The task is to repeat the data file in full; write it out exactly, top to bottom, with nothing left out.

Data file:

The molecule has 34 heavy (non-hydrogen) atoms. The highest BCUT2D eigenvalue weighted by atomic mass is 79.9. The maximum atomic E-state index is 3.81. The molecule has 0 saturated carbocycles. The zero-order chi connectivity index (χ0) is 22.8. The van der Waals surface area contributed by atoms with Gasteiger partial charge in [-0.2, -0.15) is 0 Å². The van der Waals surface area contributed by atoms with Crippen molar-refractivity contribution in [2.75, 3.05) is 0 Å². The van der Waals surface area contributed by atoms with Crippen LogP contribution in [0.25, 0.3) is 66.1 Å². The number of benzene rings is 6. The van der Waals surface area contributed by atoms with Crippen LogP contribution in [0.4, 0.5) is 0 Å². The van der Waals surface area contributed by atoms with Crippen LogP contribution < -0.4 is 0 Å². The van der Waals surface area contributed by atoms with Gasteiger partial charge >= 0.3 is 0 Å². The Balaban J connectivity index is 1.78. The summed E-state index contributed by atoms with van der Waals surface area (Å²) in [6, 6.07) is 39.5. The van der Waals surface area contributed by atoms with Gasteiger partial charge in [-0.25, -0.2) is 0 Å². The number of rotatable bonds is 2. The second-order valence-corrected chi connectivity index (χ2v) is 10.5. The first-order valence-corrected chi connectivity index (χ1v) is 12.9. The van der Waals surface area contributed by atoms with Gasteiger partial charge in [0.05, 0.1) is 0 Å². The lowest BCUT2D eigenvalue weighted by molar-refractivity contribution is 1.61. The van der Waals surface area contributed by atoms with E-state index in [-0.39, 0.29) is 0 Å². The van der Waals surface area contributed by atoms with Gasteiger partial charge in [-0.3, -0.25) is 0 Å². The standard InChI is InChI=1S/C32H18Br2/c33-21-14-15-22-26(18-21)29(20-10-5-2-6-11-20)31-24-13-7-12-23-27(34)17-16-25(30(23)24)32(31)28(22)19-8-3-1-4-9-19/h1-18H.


The molecule has 34 heavy (non-hydrogen) atoms. The highest BCUT2D eigenvalue weighted by atomic mass is 79.9. The maximum atomic E-state index is 3.81. The molecule has 0 saturated carbocycles. The zero-order chi connectivity index (χ0) is 22.8. The van der Waals surface area contributed by atoms with Gasteiger partial charge in [-0.2, -0.15) is 0 Å². The van der Waals surface area contributed by atoms with Crippen molar-refractivity contribution in [2.75, 3.05) is 0 Å². The van der Waals surface area contributed by atoms with Crippen LogP contribution in [0.25, 0.3) is 66.1 Å². The number of benzene rings is 6. The van der Waals surface area contributed by atoms with Crippen LogP contribution in [0.4, 0.5) is 0 Å². The van der Waals surface area contributed by atoms with Crippen LogP contribution < -0.4 is 0 Å². The van der Waals surface area contributed by atoms with Gasteiger partial charge >= 0.3 is 0 Å². The Balaban J connectivity index is 1.78. The summed E-state index contributed by atoms with van der Waals surface area (Å²) in [6, 6.07) is 39.5. The van der Waals surface area contributed by atoms with Gasteiger partial charge in [-0.25, -0.2) is 0 Å². The number of rotatable bonds is 2. The second-order valence-corrected chi connectivity index (χ2v) is 10.5. The first-order valence-corrected chi connectivity index (χ1v) is 12.9. The van der Waals surface area contributed by atoms with Gasteiger partial charge in [0.05, 0.1) is 0 Å². The lowest BCUT2D eigenvalue weighted by molar-refractivity contribution is 1.61. The van der Waals surface area contributed by atoms with E-state index in [-0.39, 0.29) is 0 Å². The van der Waals surface area contributed by atoms with Gasteiger partial charge in [-0.3, -0.25) is 0 Å². The standard InChI is InChI=1S/C32H18Br2/c33-21-14-15-22-26(18-21)29(20-10-5-2-6-11-20)31-24-13-7-12-23-27(34)17-16-25(30(23)24)32(31)28(22)19-8-3-1-4-9-19/h1-18H.